updated 04:45 pm EST, Fri March 11, 2011
US concocts TPP rules that mimic ACTA laws
The US government is attempting to bring a renamed version of the Digital Millennium Copyright Act (DMCA) that aims to fight piracy to countries such as Australia, Brunei, Chile, Singapore, Malaysia, and Vietnam. Called the Trans-Pacific Partnership (TPP), its intellectual property content is drafted by the US. It follows the DMCA's laws regarding digital locks, ISP liability and subscriber disconnections, but adds a number of its own rules.
The intellectual property chapter (PDF) was leaked online yesterday and its contents are referred to by Canadian law professor Michael Geist as having "everything [the US] wanted in ACTA but didn't get." The Anti-Counterfeit Trade Agreement (ACTA) draft would bring harsh international anti-piracy measures, though it hasn't yet been approved.
"The US envisions using the TPP to export its copyright law to as many countries as possible while creating backdoor changes to its own domestic laws," Geist added.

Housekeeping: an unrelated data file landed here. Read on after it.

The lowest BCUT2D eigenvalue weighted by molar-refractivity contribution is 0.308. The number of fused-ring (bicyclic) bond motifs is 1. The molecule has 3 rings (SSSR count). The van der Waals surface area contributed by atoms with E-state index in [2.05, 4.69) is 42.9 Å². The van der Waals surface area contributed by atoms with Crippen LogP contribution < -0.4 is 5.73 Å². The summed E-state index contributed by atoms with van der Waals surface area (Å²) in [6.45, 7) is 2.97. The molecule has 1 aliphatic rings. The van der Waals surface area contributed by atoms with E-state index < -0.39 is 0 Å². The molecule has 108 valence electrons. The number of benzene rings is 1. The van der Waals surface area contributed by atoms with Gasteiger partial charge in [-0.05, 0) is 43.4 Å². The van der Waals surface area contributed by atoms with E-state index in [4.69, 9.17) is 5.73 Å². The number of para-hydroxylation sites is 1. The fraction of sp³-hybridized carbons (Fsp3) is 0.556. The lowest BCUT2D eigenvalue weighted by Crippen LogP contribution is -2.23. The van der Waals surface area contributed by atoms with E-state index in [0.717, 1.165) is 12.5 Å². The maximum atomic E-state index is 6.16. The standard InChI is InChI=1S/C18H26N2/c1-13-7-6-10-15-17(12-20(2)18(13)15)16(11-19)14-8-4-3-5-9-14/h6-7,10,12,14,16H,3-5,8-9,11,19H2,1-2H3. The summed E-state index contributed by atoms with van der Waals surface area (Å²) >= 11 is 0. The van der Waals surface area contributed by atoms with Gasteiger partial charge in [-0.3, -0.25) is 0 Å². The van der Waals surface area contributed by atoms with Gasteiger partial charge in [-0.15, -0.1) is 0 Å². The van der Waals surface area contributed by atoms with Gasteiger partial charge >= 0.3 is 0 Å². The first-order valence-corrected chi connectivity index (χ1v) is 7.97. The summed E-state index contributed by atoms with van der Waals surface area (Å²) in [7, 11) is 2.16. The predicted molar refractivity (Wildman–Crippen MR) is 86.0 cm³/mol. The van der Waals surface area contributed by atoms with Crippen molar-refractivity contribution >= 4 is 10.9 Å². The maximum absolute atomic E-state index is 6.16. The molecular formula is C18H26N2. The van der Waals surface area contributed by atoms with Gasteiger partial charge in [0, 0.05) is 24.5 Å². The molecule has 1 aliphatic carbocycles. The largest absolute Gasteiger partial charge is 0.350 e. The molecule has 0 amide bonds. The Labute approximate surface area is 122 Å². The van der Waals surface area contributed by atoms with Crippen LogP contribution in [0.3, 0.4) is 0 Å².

The draft maintains that every country that undertakes it must create "legal incentives for [Internet] service providers to cooperate with copyright owners in deterring the unauthorized storage and transmission of copyrighted materials." Repeat offenders have to be cut off by ISPs. DRM bypasses are allowed only if the offender runs a library or for good-faith security and privacy research.
Those with gear that would record, transmit or copy a motion picture in a "public motion picture exhibition facility" (read movie theater) would face criminal penalties. Just offering a file through BitTorrent, even if no one downloads it, would also be grounds for a lawsuit. [via ArsTechnica]